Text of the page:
Australia: NZ Insolvency Bulletin

Last Updated: 2 August 2006


  • Directors of a 'phoenix company' ordered to compensate creditors
  • Official Assignee obtains share of director's home for creditors
  • Court of appeal sends warning to 'sleeping' directors
  • Working with Voluntary Administration - Administrators potential liability for legal costs

Directors Of A ‘Phoenix Company’ Ordered To Compensate Creditors

On 4 July 2006, the High Court at Christchurch found that two directors failed to act in good faith and in the best interests of their company contrary to the Companies Act 1993. The two directors sold the business of their old company Aeromarine Limited at an under value to a new company they created, Aeromarine Industries Limited and subsequently changed the old company name. Ultimately, the directors were ordered to pay a sufficient sum to meet the debts of unsecured creditors of the old company plus interest and costs.

The facts

Mr & Mrs Robb were directors of a company, Aeromarine Limited. Aeromarine predominantly undertook light industrial work through fabricating fibreglass for a number of small customers.

The plaintiffs, Mr Sojourner and Mr Hiscock each contracted with Aeromarine in 2000 and 2001 respectively for Aeromarine to build luxury catamarans.

As the contracts progressed, it became apparent to the directors that Aeromarine would incur a loss of at least $300,000 if it completed the contracts. At that time the plaintiffs were only contingent creditors.

As a solution, the directors decided to form the new company, Aeromarine Industries Limited.

In February 2003, the new company purchased the business of the old company but placed only a nominal value on the goodwill (it was later conceded that no real value was placed on the goodwill). Most of the actual creditors of the old company were paid out. But there were no assets in the old company to meet the plaintiffs’ contingent liabilities.

After the business of the old company was sold to the new company, the old company changed its name to Kut Price Yachts. The old company was placed in liquidation later in 2003 and the plaintiffs proved as unsecured creditors in the winding up for about $300,000. Although their proofs of debt were admitted they received nothing.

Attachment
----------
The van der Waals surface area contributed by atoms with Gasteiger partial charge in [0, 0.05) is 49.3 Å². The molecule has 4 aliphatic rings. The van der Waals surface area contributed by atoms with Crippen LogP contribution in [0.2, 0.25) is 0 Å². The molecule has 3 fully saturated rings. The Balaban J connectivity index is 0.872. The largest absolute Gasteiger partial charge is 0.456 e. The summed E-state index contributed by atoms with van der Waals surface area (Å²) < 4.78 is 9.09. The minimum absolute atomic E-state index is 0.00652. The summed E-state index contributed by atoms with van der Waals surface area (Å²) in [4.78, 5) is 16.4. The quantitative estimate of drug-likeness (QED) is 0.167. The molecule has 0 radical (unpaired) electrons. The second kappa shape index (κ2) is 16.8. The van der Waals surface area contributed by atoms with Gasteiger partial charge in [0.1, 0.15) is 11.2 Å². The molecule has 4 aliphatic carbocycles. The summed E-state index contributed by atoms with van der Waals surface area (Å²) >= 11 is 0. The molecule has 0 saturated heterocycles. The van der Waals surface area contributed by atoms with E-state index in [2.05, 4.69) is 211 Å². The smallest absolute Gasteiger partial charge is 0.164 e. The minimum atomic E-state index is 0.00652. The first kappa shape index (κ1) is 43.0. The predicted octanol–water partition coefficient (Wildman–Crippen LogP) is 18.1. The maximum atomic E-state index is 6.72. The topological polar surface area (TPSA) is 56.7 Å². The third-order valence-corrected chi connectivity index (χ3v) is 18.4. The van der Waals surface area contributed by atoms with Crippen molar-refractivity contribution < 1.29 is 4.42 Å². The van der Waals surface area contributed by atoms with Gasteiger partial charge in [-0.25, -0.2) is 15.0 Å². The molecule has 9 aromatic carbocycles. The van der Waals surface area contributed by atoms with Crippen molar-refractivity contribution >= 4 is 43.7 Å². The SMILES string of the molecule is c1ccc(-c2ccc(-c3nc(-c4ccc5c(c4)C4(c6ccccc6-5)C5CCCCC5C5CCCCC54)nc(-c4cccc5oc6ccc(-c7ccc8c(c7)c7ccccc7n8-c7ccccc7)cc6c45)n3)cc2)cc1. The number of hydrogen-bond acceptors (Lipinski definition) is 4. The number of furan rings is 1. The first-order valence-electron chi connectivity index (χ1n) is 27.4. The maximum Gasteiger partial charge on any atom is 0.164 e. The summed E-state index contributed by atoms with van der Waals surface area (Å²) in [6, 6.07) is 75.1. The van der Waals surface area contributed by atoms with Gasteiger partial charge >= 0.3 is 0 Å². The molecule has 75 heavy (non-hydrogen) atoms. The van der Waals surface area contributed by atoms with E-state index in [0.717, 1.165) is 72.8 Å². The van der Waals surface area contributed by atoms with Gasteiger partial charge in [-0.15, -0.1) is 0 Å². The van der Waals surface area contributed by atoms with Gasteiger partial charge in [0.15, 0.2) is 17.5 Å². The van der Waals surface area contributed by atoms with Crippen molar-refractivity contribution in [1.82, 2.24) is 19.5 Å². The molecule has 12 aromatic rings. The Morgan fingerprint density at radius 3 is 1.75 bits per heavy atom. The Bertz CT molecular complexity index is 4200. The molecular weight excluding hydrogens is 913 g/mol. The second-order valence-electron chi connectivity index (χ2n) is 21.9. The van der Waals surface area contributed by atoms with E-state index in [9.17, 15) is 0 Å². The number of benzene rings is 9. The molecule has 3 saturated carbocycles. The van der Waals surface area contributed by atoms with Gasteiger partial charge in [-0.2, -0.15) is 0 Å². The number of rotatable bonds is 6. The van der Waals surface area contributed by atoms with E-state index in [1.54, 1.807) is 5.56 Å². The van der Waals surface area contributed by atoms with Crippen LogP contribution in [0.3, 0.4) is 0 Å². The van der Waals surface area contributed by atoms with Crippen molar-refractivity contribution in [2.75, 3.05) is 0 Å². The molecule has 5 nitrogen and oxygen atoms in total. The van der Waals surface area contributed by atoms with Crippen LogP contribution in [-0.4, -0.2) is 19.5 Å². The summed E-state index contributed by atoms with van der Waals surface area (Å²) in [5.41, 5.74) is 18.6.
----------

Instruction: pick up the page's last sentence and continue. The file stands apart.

The parties’ contentions

The plaintiffs commenced proceedings against the directors alleging a breach of the directors duty to act in good faith and in the best interests of the company contrary to section 131(1) of the Companies Act 1993. The plaintiffs’ principal allegations were that the transfer of the business was for the purpose of avoiding the contingent liabilities under the boat contracts and the sale of the business of the old company was not at arms length and was at an under value.

The directors said that the sale of the business to the new company was:

  • To clean up the business vehicle for a possible sale to a third party;
  • To avoid the possibility of trading whilst insolvent;
  • To try and preserve the viable aspects of the business for building up to its former state.
  • To 'ring-fence' (ie, to put a fence around the core business of the company to protect the present structure) the issues with the plaintiffs.

The directors duties and the outcome

The Court found that the directors were not acting in good faith when the business was sold to the new company. The fact that the directors thought they were acting in the best interests of the company by ‘ring-fencing’ the loss making contracts was irrelevant.

The directors were ordered to pay the liquidator of the old company a sum sufficient to meet the plaintiffs claims and that of other disappointed unsecured creditors plus interest and costs.

What the decision means

This decision casts a high burden upon directors to consider the interests of contingent creditors. It also sounds a warning to directors considering starting fresh with a new company using the old business that the Courts will not tolerate the use of phoenix companies to defeat the interests of creditors (in this case contingent creditors).

To comply with their duty, directors starting a new company with the ‘old business’ will need to ensure that the new company purchases the business of the old company at ‘arms length’. That means a proper valuation process needs to be undertaken.